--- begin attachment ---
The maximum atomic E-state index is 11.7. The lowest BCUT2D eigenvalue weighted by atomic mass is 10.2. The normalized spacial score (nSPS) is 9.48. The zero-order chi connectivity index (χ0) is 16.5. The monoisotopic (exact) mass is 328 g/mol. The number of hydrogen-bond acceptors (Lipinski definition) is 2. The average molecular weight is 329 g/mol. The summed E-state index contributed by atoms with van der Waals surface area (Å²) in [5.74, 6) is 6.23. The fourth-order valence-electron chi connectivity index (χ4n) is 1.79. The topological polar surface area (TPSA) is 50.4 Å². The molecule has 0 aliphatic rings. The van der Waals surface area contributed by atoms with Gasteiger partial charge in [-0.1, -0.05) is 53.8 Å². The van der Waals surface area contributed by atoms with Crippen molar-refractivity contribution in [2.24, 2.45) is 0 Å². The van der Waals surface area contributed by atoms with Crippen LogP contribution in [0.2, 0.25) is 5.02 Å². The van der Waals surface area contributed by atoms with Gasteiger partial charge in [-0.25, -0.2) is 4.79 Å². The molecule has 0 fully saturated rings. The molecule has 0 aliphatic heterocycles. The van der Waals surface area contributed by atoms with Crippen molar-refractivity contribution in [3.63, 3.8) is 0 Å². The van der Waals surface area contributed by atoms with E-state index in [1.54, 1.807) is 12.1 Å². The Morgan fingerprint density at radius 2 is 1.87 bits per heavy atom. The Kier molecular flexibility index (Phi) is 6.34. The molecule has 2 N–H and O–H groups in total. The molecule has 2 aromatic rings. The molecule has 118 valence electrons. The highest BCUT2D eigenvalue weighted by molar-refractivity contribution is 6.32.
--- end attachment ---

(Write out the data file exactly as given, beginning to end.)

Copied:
The maximum atomic E-state index is 11.7. The lowest BCUT2D eigenvalue weighted by atomic mass is 10.2. The normalized spacial score (nSPS) is 9.48. The zero-order chi connectivity index (χ0) is 16.5. The monoisotopic (exact) mass is 328 g/mol. The number of hydrogen-bond acceptors (Lipinski definition) is 2. The average molecular weight is 329 g/mol. The summed E-state index contributed by atoms with van der Waals surface area (Å²) in [5.74, 6) is 6.23. The fourth-order valence-electron chi connectivity index (χ4n) is 1.79. The topological polar surface area (TPSA) is 50.4 Å². The molecule has 0 aliphatic rings. The van der Waals surface area contributed by atoms with Gasteiger partial charge in [-0.1, -0.05) is 53.8 Å². The van der Waals surface area contributed by atoms with Crippen molar-refractivity contribution in [2.24, 2.45) is 0 Å². The van der Waals surface area contributed by atoms with Crippen LogP contribution in [0.2, 0.25) is 5.02 Å². The van der Waals surface area contributed by atoms with Gasteiger partial charge in [-0.25, -0.2) is 4.79 Å². The molecule has 0 fully saturated rings. The molecule has 0 aliphatic heterocycles. The van der Waals surface area contributed by atoms with Crippen molar-refractivity contribution in [3.63, 3.8) is 0 Å². The van der Waals surface area contributed by atoms with E-state index in [1.54, 1.807) is 12.1 Å². The Morgan fingerprint density at radius 2 is 1.87 bits per heavy atom. The Kier molecular flexibility index (Phi) is 6.34. The molecule has 2 N–H and O–H groups in total. The molecule has 2 aromatic rings. The molecule has 118 valence electrons. The highest BCUT2D eigenvalue weighted by molar-refractivity contribution is 6.32.